This Digital Tool Kit Reveals How Art Benefits Our Brains
Old Family Photographs Are This Self-Taught Perfumer’s Muse
This Soundscape Brings an Age-Old Model of Communal Living to Life
A New Book Examines the Enduring Relevance of Kintsugi as Metaphor
Kate Young’s Tips for Becoming a Celebrity Stylist
The Unexpected Advantages of Wood-Fired Cooking, Explained by Japanese Chef Yoshihiro Imai
A New Film Highlights Fashion Designer Margaret Howell’s Admiration for Understated Japanese Objects and Materials
This Public Audio Installation Helps Listeners Take the Long View on Life
This Olfactory Design Studio in Berlin Makes Scents That Stimulate the Soul
Master Potter Edmund de Waal on the Necessity of Revisiting the Past
How Stylist Kate Young Selects Gowns for the Golden Globes
How to Eat Your Food Scraps
Yolande Batteau’s Latest Body of Work Reflects a Passionate Personal Investigation of Materials and Self
This Car Diffuser Transforms Any Road Trip Into an Opulent Olfactory Experience
These A.I.-Generated Songs Raise Awareness About Mental Health in the Music Industry
A. Lange & Söhne’s Latest Timepieces Transform a Wrist Into a Site of Wonder
How to Make Fermented Drinks at Home, According to Antwerp Chef Barbara Serulus
This New Online Forum Lets Anyone Air Their Anxieties About the Climate Crisis
A New Cartoon Uses Art to Teach Kids How to Confront Life’s Challenges
What Stylist Kate Young Packs in Her Fashion First-Aid Kit
 A New Book Tackles the Hotly Debated Role of Encyclopedic Museums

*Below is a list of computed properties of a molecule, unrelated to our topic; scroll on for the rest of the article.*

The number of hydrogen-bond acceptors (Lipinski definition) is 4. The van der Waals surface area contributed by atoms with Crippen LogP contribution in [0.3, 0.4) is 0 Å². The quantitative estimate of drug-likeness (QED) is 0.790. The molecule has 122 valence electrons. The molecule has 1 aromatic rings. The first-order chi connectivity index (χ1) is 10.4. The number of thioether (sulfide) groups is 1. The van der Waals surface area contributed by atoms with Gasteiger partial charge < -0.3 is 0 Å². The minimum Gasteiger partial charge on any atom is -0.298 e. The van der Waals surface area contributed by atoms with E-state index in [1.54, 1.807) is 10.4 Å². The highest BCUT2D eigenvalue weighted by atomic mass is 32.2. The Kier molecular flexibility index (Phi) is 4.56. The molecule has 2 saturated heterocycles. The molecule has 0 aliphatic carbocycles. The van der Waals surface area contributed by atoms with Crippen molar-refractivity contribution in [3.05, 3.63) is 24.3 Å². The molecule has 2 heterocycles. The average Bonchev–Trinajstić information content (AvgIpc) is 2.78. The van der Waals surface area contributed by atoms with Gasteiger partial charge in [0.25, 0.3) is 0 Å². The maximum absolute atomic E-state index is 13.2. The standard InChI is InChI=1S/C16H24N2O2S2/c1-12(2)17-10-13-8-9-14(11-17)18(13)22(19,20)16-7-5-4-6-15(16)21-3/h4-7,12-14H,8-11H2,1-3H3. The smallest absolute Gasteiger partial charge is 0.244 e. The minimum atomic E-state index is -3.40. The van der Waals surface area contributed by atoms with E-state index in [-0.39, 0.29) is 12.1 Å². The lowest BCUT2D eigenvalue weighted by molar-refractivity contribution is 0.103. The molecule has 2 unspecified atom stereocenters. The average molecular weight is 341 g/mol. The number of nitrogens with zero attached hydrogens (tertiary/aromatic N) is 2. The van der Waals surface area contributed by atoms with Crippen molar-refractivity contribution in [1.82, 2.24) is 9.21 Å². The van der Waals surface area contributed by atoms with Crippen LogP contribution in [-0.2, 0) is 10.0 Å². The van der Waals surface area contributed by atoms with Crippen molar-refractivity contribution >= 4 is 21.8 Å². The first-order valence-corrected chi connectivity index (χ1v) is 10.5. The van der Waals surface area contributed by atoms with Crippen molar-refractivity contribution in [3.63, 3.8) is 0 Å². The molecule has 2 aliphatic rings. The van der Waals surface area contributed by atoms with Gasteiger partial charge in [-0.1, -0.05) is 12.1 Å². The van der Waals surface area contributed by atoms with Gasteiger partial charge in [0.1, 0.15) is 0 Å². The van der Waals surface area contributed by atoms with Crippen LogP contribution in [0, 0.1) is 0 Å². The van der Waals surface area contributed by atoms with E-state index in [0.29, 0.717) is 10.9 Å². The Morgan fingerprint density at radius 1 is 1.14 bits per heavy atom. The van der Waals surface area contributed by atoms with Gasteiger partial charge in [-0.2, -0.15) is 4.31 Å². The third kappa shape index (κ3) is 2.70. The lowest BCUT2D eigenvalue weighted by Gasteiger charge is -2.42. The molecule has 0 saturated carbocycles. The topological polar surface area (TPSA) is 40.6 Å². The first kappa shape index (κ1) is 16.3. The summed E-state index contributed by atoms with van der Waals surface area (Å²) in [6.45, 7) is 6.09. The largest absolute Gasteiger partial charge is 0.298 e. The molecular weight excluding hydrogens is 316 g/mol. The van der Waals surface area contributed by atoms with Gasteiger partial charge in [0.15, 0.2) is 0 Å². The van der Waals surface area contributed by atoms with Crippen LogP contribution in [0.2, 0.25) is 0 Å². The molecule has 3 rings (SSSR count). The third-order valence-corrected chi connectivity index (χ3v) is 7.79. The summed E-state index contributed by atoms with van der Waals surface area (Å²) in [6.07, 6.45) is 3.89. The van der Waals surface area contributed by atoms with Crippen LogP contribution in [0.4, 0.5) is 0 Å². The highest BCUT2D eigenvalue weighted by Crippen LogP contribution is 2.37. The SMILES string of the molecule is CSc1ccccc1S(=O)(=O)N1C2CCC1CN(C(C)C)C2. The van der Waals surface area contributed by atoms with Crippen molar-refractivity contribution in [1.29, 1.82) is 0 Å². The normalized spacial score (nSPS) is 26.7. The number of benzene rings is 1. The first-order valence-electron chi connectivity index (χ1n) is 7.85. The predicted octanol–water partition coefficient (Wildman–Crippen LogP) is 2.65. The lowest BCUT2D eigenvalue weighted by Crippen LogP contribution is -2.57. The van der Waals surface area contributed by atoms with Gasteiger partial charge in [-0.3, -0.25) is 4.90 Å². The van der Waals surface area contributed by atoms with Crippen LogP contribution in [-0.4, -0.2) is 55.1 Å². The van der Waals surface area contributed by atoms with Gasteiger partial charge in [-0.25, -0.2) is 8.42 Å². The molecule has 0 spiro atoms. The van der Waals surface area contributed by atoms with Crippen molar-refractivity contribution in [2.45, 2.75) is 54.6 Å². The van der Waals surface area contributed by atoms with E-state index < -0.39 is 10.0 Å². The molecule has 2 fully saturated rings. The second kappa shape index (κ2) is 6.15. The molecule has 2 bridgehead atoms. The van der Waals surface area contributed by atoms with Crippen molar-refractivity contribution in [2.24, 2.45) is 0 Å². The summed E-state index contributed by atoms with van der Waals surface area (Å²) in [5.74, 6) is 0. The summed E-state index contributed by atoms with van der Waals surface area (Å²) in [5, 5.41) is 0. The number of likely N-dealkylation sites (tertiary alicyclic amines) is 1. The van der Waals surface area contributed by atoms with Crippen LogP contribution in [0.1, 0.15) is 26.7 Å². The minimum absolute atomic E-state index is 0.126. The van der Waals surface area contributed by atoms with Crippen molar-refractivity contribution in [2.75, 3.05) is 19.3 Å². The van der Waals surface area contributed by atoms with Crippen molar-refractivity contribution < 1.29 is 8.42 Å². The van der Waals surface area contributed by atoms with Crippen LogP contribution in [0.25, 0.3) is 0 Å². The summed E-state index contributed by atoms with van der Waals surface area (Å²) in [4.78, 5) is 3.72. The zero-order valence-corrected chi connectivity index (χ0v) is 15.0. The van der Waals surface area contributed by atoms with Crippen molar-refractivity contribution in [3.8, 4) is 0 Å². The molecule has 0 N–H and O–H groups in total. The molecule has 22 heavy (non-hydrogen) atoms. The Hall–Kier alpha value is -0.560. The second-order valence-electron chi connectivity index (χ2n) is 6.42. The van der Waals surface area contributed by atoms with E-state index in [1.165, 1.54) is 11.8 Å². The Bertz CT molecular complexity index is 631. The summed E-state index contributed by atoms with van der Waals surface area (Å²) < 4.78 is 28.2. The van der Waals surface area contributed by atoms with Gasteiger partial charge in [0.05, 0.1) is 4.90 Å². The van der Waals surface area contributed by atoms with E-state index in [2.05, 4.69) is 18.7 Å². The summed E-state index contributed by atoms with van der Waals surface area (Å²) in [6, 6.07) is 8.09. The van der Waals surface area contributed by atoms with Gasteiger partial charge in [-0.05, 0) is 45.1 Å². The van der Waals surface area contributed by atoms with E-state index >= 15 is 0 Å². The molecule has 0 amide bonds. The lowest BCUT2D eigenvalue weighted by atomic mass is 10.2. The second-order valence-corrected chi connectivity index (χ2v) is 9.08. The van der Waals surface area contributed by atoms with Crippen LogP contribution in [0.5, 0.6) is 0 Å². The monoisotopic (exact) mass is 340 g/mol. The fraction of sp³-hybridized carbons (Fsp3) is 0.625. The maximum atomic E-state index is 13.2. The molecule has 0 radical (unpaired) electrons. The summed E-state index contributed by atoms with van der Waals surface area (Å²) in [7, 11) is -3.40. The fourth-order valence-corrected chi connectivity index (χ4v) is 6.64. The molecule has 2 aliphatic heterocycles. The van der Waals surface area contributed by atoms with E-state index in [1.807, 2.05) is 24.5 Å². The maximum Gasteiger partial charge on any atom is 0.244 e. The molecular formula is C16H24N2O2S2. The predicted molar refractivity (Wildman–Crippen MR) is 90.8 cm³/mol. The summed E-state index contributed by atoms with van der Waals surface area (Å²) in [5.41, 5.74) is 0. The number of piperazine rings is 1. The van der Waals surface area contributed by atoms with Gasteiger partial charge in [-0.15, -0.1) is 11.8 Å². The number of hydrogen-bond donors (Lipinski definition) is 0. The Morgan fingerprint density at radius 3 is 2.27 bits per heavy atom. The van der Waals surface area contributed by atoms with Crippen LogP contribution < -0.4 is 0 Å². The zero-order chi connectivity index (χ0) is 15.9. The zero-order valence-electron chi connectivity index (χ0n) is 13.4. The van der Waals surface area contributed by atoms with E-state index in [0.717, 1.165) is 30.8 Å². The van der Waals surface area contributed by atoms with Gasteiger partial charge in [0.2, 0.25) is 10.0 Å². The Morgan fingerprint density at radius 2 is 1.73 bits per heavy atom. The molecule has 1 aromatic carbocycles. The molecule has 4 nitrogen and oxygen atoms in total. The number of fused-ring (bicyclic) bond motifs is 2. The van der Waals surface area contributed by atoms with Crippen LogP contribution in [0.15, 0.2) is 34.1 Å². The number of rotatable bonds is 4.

A Storied Japanese Watermill Produces the Primary Ingredient in This All-Natural Incense
An Elegantly Imperfect Table Lamp, Translated From Cardboard to Clay
How to Eat Your Way to a Stronger Immune System
Audience Q&A: Kate Young on Her Vogue Years, Style Tips, and Fashion
How Stylist Kate Young Picks the Perfect Premiere Dress
What Catherine and John Pawson Cook at Home in the English Countryside
A New Book Surveys 11 Transcendent, Light-Filled Homes Designed by Tadao Ando
“Worn Stories” Explores How Memories Are Made and Maintained Through Clothing
This Perfume Brand Makes Scents That Evoke Los Angeles’s Rich Music History
Peter Adjaye’s Emotive Soundscapes Immerse Listeners in the Past and Present
How Embracing Other Senses Can Help Those Struggling With Smell Loss
Vietnamese-American Stylist Beverly Nguyen Pays Tribute to Her Family and Friends With a New Pop-Up Shop
London’s First Vegan Butcher Shop Sells “Meats” That Rival the Real Thing
Traditional Self-Care Alternatives, According to Some of the World’s Healthiest Cultures
This Chicago Music Label Is on a Mission to Unearth Lost Sounds
The Distilled Splendor of Elsa Peretti’s Jewelry and Homewares